As part of this research, we also monitored students’ daily technology use in general, as well as their attitudes and opinions about their technology use. We found that in the single year between our studies, students’ use of social media increased significantly, as did their media sharing and their anxiety about keeping up and checking in with others in their social networks (sometimes referred to as FOMO or fear of missing out). According to our 2017 data, the typical student has an active account on six of the top 10 social media sites and actively engages with each of them several times a day.
No wonder they are so distracted. It must be exhausting to keep up with all that social media.
Anxiety and the need to “check in”
My colleague Nancy Cheever’s research provides further insights into the kind and intensity of anxiety associated with social media.
In one of her recent studies, students were required to turn off their smartphones, store them away, and then spend an hour doing nothing — no talking, no reading, nothing (Cheever et al., 2014). Three times (after 10 minutes, 30 minutes, and 60 minutes) during the hour, they were asked to report how anxious they felt. For students who were the lightest smartphone users (the bottom third on a measure of daily technology use), levels of anxiety stayed relatively low and steady throughout the hour. Among moderate cellphone users, anxiety levels were low after 10 minutes, were higher after 30 minutes, then remained more or less steady over the remainder of the hour. The heaviest smartphone users — most likely teens and younger college students — showed moderate levels of anxiety after just 10 minutes, and their anxiety levels continued to rise steadily throughout the hour. (See Figure 3.)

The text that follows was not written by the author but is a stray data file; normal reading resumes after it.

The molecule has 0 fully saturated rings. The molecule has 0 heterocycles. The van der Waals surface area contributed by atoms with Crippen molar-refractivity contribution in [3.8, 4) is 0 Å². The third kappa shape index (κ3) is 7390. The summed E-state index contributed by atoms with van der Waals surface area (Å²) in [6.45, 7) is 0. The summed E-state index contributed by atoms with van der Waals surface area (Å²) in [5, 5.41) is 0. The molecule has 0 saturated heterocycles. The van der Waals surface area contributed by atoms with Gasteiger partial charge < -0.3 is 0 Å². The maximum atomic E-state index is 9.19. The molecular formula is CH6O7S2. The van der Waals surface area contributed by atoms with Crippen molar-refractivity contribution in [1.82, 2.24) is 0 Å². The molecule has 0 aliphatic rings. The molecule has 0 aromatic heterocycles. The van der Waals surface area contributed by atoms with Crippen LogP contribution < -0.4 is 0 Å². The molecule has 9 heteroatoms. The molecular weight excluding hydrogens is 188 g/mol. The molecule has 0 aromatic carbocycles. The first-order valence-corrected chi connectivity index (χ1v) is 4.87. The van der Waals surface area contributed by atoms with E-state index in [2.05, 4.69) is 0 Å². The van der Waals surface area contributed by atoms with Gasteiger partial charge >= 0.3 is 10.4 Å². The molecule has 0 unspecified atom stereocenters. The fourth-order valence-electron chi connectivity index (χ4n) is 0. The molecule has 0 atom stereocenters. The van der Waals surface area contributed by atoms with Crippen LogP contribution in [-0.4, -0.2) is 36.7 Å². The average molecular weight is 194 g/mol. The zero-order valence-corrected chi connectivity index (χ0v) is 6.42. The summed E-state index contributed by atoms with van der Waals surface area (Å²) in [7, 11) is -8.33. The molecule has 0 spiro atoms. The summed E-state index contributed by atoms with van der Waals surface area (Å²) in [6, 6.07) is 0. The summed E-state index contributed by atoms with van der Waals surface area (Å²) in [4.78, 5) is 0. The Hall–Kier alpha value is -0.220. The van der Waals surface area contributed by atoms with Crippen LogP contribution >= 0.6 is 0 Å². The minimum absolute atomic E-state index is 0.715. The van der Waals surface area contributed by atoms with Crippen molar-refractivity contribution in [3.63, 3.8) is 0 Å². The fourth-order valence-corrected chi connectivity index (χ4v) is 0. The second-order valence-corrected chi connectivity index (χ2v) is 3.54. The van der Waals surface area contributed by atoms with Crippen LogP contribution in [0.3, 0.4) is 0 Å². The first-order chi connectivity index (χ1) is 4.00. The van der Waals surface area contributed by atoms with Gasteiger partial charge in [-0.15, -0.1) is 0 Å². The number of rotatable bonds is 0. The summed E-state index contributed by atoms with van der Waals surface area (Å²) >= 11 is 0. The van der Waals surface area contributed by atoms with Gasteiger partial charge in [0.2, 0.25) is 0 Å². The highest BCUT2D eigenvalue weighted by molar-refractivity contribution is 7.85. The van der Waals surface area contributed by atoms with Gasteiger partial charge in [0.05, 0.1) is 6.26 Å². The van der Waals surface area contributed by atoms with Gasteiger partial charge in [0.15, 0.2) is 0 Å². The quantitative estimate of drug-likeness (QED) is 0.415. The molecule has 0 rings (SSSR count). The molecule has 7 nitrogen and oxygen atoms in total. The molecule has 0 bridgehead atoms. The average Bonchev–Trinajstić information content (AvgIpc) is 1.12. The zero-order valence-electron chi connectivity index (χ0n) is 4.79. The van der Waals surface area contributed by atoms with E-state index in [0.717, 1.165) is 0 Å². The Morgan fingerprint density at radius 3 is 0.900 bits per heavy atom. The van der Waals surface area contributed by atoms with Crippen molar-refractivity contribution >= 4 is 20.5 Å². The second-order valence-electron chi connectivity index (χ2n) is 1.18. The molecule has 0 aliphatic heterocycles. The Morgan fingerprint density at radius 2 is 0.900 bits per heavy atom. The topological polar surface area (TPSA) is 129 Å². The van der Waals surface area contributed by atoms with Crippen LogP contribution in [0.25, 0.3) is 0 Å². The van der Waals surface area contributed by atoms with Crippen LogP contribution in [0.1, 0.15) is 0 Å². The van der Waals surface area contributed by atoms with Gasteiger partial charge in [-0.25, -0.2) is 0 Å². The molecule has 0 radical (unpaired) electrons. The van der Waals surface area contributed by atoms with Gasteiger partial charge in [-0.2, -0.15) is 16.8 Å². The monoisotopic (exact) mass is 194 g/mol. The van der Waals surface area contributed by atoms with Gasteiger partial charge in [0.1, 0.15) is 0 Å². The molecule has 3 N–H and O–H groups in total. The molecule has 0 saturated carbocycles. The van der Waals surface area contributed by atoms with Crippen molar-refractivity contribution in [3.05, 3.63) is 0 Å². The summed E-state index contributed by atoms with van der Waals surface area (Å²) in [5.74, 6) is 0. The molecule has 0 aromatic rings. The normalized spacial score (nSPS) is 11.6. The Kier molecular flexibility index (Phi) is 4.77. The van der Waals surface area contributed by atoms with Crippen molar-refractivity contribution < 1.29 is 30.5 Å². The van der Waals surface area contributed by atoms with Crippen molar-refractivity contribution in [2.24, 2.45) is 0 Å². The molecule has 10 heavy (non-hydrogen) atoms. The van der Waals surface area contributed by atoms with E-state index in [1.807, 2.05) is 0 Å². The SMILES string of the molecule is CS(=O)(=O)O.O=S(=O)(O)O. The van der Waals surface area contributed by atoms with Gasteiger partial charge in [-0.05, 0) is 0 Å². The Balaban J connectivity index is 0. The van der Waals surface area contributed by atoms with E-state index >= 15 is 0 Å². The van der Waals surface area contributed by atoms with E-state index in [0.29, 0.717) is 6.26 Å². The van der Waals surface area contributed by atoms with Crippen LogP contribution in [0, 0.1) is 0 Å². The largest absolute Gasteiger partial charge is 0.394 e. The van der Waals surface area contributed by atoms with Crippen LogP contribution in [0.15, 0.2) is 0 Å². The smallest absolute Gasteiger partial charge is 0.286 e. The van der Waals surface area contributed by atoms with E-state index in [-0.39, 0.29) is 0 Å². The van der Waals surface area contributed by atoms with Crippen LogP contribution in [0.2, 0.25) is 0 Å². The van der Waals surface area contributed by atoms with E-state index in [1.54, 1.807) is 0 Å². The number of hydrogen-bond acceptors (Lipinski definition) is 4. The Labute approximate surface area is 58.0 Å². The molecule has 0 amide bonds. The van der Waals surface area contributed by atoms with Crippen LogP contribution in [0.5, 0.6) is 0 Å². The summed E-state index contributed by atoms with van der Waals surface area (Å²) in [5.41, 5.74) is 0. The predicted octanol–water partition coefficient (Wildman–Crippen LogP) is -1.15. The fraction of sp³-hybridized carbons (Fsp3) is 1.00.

In a second study, currently in progress (and recently featured on “60 Minutes” and “Good Morning America”), Cheever asks participants to watch a video while connected to two devices that measure galvanic skin response (i.e., arousal) and heart rate. Explaining that phone signals will interfere with the equipment, an assistant moves participants’ smartphones to a spot a few feet behind where they are standing. After a few minutes, Cheever begins to send them a series of text messages — the participants are close enough to their phones to hear the alert signaling that messages are arriving, but they aren’t close enough to read those messages. As seen in both of the televised stories, each text is met with an instant spike in arousal (particularly strong for teenage participants), and a phone call elicits an even stronger reaction. (See Figure 4.)